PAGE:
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From a Movement to a Market: Is Green Business Tipping the Scale?

From a Movement to a Market: Is Green Business Tipping the Scale?


One needn’t look far to see that green initiatives large and small dominate the headlines in mainstream media, business and industry publications and millions of websites and blogs throughout cyberspace. If sheer volume is a tool used to decipher business trends, most would argue that green business is beyond fad, more than a passing trend and here to stay. Certainly the adoption of green business practices has reached a tipping point, and it is easy to feel like yesterday’s news if you’re not on the green business bandwagon, but what is more difficult to ascertain is whether or not green business initiatives are truly moving the needle in a positive direction.

Big Money; No Whammies
Sure big corporations spent millions this year on carbon audits, clean energy credits, green business consulting, and teams of corporate social responsibility officers to help them stay on task. But what has it amounted to really? And more specifically, what good has the flurry of excitement and attention regarding green business done for the planet?

According to State of Green Business 2008, by Joel Makower, Executive Editor of GreenBiz.com, even though overall results were mixed, there were large and small strides in the right direction.

Commitment to Change
Companies all over the globe made climate commitments this year, promising to clean up operations, run more efficiently and give back to help the environment. And they weren’t just aiming to outdo each other, but raise the bar and beat their own goals.

“Xerox announced that it had already met its four-year-old goal of reducing its absolute greenhouse gas emissions by 10 percent by 2012, with 18 percent fewer emissions in 2006 alone, as compared to 2002 levels. It set a new goal to cut emissions 25 percent by 2012 — a 150 percent increase from its previous goal.”

A Moving Target
While commitments and goals are good, measurables are better, but it is not easy to measure environmental impact when, “nearly a third of companies currently have no way of monitoring their own direct carbon emissions, let alone the indirect emissions of their supply chains, and have no plan to begin doing so, according to a new survey of global executives by the Economist Intelligence Unit.

When businesses need to think outside of the office, the production line, and beyond geographic borders, “only one in 10 companies said it comprehensively monitors its carbon impact across its entire business, with North American companies trailing their Asian and European counterparts.”     

A few years ago, proponents of green business would have jumped up and down to see the eager adoption of green business initiatives. Today, media praises those who are taking steps toward an improved business model. Tomorrow’s agenda: a blueprint for sustainable business success.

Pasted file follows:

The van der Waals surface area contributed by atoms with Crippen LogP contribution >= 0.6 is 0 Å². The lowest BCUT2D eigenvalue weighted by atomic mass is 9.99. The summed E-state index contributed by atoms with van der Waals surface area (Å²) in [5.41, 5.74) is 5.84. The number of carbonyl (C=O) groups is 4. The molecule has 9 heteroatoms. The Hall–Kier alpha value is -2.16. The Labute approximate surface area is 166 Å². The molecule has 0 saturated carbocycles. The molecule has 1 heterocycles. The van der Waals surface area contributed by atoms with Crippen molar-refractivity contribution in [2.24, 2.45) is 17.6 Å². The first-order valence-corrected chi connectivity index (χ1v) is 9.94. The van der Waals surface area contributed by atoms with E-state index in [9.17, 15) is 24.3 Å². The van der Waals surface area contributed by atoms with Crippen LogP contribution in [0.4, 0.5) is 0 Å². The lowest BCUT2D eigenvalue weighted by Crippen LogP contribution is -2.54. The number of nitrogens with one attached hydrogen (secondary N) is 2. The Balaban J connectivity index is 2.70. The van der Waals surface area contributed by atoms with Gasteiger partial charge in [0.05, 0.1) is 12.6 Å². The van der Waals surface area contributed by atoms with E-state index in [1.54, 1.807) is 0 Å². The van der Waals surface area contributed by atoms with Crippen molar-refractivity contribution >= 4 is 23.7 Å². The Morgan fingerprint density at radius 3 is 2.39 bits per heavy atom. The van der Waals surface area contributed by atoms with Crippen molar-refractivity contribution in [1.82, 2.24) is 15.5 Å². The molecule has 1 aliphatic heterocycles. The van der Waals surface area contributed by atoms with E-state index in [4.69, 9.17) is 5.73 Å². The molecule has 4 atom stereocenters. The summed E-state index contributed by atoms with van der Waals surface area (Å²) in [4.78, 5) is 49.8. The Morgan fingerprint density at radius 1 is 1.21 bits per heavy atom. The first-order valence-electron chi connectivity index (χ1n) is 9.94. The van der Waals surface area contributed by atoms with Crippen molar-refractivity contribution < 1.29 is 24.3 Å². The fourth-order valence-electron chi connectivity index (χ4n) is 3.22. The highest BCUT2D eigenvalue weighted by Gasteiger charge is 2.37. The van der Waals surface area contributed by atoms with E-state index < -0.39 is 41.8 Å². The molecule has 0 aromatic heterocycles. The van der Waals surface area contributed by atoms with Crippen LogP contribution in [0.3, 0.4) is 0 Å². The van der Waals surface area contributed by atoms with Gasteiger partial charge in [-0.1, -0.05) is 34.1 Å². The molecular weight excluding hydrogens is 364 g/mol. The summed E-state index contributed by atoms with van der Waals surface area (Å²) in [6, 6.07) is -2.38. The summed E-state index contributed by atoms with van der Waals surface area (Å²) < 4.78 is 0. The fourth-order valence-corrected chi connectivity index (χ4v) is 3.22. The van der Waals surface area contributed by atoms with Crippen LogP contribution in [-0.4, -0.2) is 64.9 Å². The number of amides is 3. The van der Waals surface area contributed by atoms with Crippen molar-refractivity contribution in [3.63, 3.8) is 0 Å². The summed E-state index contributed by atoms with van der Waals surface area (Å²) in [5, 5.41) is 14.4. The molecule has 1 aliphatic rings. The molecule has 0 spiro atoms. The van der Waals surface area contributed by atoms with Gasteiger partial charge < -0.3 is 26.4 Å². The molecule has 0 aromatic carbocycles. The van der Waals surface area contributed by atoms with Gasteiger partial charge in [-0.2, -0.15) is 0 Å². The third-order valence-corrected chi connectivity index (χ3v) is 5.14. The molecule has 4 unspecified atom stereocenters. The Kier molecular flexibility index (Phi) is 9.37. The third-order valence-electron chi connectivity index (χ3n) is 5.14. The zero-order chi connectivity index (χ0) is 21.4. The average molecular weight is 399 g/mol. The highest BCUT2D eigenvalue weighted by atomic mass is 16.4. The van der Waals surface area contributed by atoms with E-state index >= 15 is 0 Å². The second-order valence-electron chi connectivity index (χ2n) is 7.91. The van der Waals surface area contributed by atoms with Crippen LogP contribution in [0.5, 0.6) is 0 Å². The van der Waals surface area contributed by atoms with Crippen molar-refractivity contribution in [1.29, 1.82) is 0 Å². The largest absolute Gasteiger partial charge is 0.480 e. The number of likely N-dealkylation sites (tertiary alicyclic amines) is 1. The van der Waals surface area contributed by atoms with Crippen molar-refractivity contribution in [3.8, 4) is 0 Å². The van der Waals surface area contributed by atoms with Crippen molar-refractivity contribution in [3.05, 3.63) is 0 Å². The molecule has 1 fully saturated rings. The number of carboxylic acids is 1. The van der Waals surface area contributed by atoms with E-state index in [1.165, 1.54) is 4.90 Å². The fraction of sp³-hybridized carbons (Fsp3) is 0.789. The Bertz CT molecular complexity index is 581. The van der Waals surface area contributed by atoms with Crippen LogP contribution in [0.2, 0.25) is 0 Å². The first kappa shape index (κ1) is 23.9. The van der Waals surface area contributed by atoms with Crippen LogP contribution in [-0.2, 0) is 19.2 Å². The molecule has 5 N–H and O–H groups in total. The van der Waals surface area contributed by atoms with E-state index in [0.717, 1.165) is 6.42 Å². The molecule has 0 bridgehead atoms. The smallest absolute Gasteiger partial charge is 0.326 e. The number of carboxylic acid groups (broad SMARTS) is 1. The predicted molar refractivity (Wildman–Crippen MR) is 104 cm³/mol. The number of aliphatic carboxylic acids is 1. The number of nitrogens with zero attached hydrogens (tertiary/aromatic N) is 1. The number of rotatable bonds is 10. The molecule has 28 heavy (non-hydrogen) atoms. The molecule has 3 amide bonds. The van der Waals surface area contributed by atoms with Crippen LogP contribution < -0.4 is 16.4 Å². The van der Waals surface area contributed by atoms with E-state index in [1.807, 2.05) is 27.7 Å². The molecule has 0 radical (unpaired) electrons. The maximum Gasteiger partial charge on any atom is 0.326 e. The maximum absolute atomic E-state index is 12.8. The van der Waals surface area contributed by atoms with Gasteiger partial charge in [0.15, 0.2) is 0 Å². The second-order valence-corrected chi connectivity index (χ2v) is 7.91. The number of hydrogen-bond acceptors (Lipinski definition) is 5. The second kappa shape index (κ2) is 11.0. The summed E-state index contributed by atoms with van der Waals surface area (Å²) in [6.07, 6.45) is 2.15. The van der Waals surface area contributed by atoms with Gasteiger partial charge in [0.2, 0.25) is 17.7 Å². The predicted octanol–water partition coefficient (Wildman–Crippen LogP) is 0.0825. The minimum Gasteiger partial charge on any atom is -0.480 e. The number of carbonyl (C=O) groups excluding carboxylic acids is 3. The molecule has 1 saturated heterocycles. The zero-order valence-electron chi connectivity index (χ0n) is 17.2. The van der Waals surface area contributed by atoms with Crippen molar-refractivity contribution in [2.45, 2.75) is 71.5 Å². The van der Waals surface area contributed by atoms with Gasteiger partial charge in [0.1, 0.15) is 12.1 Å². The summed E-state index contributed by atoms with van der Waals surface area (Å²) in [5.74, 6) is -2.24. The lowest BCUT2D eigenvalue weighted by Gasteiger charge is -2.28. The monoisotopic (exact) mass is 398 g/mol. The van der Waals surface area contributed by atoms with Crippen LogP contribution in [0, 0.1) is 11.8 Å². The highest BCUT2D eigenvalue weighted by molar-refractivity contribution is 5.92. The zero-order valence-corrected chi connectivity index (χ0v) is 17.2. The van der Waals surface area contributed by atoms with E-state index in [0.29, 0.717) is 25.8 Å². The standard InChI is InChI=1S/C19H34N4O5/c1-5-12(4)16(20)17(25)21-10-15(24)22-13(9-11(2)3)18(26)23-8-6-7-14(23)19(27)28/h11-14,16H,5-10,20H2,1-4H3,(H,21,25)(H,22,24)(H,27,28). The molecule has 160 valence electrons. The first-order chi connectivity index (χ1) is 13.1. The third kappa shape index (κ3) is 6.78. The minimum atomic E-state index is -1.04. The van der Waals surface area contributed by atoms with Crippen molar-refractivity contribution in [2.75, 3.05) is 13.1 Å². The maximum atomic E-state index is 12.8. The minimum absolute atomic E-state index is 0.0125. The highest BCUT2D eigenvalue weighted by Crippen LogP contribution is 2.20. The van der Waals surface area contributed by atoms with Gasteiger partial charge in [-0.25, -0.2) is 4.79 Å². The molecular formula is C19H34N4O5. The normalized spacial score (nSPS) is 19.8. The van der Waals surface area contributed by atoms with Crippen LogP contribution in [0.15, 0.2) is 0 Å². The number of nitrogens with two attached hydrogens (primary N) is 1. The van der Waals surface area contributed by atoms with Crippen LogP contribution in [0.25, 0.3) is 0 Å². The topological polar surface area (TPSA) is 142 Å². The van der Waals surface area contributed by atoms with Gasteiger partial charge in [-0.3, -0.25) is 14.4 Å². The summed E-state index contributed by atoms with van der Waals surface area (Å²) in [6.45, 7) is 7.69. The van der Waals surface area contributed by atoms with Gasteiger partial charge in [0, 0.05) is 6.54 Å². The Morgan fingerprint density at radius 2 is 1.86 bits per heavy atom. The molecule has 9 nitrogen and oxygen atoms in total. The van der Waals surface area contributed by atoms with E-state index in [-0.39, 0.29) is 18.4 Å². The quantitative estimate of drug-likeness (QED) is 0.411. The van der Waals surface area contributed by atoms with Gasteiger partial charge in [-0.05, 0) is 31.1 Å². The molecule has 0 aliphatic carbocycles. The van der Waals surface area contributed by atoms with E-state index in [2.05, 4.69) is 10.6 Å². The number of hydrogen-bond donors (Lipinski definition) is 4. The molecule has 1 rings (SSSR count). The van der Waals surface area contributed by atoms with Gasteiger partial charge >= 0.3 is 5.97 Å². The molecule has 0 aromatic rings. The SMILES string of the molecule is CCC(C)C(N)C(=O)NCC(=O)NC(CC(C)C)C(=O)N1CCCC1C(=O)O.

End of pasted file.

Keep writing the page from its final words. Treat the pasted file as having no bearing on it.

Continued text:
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business executives

By: kci15 () on 20-11-2013 11:18

business executives

By: kci15 on 20-11-2013 11:18

The South Sudan Consumer Price Index (CPI) gave to the American Consumer Project an insider's perspective on how consumers in different parts of the country are facing the country's troubled financial times. I've seen sites like http:// www.globalcheckrecovery.com/ prosper and other famous commercial pages going bankrupt.

 

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green business

By: kci15 () on 09-11-2013 09:39

green business

By: kci15 on 09-11-2013 09:39

Green business is not just good business, it is also part of the global change towards a sustainable future. I was checking out http://www.trendmicro.com/us/ enterprise/cloud-solutions/ deep-security/index.html the other day and I noticed how all major businesses are shifting towards green technologies. I am very supportive of this movement and the first step in making this paradigm shift is raising the awareness of business officials on their true impact on the environment.

 

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I think that every type of business, eve

By: kci15 on 01-10-2013 17:47

I think that every type of business, even PEO companies, should consider the green alternative. Environmental threats won't wait for us to sober up, so we have to act fast.

 

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other ways

By: lionking () on 31-07-2013 07:23

other ways

By: lionking on 31-07-2013 07:23

I don't think so big. If this is true, then everyone will have something to gain from this new type of green business. I prefer to stay home and find ways of making money online rather to start a green business.

 

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start

By: lionking () on 18-06-2013 07:39

start

By: lionking on 18-06-2013 07:39

I also gather information and materials for my upcoming business, which I want to be green. I gather from eco-friendly cars, low toxicity printers to Invoice Template Free to pay the employees. I read all the time articles about this issue, but I feel that although I have everything I need to start it, I am not ready.

 

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